As to the notion that “Everything we hear is an opinion, not a fact. Everything we see is a perspective, not the truth,” I take it that this is merely an opinion on the part of the writer, not a fact, merely his perspective, not the truth. Do people who make such comments REALLY believe that they’re not stating a “truth”? If they don’t, it’s hard to understand why they make such comments so firmly and with such certainty. A universal skepticism is self-refuting. It’s the equivalent of saying: “I know that nothing can be known” — which is, of course, an obvious (and really silly) contradiction.

    • Paul Vander Voort

      To your first point: you may both be correct. The information is there if sought out, but are most Catholics that engaged? What are they hearing from Rev. Nice on Sunday? Do they want to remain in denial intentionally?

      To your second point: “Believe nothing you hear and half of what you see” is my preference. The statement may be self serving (verify independently) and you may not get the full picture from your glimpse/pov.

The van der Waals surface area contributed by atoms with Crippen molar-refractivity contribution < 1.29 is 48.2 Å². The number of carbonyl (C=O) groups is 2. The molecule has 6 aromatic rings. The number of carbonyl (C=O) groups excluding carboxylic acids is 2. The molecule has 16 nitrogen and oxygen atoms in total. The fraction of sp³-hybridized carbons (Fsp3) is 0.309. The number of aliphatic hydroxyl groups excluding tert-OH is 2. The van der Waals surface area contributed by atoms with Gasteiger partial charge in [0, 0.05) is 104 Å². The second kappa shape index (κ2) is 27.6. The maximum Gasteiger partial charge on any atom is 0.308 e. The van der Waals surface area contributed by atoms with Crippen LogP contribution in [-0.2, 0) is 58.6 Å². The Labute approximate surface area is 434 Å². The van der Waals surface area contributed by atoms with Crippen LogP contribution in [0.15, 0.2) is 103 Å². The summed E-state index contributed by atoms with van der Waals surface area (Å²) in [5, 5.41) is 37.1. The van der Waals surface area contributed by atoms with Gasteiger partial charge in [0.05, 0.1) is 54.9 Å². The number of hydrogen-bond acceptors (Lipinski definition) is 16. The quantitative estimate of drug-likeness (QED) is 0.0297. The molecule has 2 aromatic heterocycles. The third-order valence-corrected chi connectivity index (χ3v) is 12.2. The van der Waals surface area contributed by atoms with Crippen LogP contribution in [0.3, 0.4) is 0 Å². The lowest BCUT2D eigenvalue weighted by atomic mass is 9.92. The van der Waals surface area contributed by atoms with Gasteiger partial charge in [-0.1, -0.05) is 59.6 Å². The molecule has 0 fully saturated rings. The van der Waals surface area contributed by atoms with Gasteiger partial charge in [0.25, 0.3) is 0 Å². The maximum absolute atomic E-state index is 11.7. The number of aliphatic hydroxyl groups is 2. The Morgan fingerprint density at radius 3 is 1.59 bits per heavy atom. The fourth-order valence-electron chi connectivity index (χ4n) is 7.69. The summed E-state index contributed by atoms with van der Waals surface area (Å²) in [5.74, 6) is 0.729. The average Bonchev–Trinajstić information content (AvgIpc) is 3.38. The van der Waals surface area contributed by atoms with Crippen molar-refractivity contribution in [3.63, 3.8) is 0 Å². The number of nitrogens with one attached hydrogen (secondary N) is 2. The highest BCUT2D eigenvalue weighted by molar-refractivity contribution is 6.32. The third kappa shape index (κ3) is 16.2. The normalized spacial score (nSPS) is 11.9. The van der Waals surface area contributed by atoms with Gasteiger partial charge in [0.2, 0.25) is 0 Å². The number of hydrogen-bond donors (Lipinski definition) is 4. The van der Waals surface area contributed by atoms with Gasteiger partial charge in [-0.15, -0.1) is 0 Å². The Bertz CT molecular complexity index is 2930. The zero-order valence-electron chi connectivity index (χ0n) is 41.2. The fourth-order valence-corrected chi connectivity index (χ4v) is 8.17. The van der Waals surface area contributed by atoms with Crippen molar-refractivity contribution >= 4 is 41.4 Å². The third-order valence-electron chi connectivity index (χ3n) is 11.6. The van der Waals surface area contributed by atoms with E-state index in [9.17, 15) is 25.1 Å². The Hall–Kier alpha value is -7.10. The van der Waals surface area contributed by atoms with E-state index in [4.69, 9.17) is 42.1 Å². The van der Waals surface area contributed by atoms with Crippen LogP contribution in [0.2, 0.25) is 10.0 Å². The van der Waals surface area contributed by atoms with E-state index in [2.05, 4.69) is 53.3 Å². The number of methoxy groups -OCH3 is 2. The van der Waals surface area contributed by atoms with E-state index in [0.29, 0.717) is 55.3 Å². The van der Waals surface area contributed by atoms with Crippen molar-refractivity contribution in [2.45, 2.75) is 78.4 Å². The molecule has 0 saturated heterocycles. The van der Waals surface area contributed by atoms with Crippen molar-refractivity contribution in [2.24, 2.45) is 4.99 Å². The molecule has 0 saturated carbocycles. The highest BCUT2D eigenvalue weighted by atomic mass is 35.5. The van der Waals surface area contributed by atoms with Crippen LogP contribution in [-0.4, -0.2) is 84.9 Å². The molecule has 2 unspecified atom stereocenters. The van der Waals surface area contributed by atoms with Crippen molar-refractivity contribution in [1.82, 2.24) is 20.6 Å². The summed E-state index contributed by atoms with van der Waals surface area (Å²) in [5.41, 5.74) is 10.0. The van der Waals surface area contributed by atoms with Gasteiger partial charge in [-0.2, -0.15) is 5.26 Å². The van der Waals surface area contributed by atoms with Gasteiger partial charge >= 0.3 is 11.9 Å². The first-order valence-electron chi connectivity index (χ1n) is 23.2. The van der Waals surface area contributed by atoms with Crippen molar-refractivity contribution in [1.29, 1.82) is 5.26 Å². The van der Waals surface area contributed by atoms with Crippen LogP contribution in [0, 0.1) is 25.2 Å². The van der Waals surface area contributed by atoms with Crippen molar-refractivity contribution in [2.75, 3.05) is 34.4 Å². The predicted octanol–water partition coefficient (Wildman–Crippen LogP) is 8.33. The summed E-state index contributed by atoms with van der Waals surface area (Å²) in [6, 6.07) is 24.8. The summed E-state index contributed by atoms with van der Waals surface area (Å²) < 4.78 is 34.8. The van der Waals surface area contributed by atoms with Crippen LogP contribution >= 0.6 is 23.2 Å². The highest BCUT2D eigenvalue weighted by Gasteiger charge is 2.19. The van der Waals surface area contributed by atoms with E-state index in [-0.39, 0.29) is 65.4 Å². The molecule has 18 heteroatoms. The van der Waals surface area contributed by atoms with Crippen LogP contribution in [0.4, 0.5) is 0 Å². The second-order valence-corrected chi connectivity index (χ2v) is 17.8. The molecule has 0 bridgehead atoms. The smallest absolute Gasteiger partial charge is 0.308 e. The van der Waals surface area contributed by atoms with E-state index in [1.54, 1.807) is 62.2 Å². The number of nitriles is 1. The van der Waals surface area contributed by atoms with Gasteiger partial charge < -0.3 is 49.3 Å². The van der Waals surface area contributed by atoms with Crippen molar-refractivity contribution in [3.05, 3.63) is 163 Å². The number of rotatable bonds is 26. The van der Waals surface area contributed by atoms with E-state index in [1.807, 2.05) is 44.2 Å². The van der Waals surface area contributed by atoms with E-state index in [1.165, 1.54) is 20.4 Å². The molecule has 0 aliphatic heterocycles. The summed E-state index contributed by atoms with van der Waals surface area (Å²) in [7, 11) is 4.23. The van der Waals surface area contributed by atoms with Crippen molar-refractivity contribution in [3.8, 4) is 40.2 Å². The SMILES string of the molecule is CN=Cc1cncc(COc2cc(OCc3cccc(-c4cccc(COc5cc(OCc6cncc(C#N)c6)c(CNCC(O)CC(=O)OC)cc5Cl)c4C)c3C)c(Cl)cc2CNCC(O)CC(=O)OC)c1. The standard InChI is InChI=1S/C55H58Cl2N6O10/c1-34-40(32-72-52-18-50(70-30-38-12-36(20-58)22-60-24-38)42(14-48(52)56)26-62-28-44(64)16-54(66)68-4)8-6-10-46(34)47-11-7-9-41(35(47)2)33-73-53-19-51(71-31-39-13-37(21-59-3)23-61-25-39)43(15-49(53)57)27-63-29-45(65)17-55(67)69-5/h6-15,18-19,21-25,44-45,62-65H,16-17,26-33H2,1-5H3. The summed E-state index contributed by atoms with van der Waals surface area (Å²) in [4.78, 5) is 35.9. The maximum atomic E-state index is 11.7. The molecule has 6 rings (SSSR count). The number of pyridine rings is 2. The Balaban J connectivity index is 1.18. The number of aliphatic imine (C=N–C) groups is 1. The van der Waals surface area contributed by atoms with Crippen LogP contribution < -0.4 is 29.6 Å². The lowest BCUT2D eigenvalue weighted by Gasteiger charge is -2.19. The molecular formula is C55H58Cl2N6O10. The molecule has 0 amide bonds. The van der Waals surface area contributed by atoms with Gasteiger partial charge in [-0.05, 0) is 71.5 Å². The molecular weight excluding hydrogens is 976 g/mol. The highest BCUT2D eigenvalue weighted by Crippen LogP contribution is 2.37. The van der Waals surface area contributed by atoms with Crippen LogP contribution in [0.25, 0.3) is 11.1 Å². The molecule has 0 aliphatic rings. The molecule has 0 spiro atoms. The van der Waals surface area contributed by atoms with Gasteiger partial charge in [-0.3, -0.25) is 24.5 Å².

• Randall B. Smith

    The Author Replies:

    “We live in a world which has not heard a word from the Church concerning catechetics and moral theology for fifty years.” Dear Sir, I take it you mean we haven’t hear a word from the Church OTHER THAN (a) the Universal Catechism of the Catholic Church, (b) John Paul II’s encyclical “Veritatis Splendor” and his entire teaching on the “theology of the body” in defense of “Humanae Vitae” (c) and of course, if you go back fifty years, we’d have to include “Humanae Vitae” itself, (c) John Paul II’s encyclical “Evangelium Vitae”, and (d) Cardinal Ratzinger’s numerous instructions from the Sacred Congregation for the Doctrine of the Faith, to name just a few from countless other examples. I take it you mean there has been “not a word from the Church” OTHER THAN those.

    As to the notion that “Everything we hear is an opinion, not a fact. Everything we see is a perspective, not the truth,” I take it that this is merely an opinion on the part of the writer, not a fact, merely his perspective, not the truth. Do people who make such comments REALLY believe that they’re not stating a “truth”? If they don’t, it’s hard to understand why they make such comments so firmly and with such certainty. A universal skepticism is self-refuting. It’s the equivalent of saying: “I know that nothing can be known” — which is, of course, an obvious (and really silly) contradiction.

    • Paul Vander Voort

      To your first point: you may both be correct. The information is there if sought out, but are most Catholics that engaged? What are they hearing from Rev. Nice on Sunday? Do they want to remain in denial intentionally?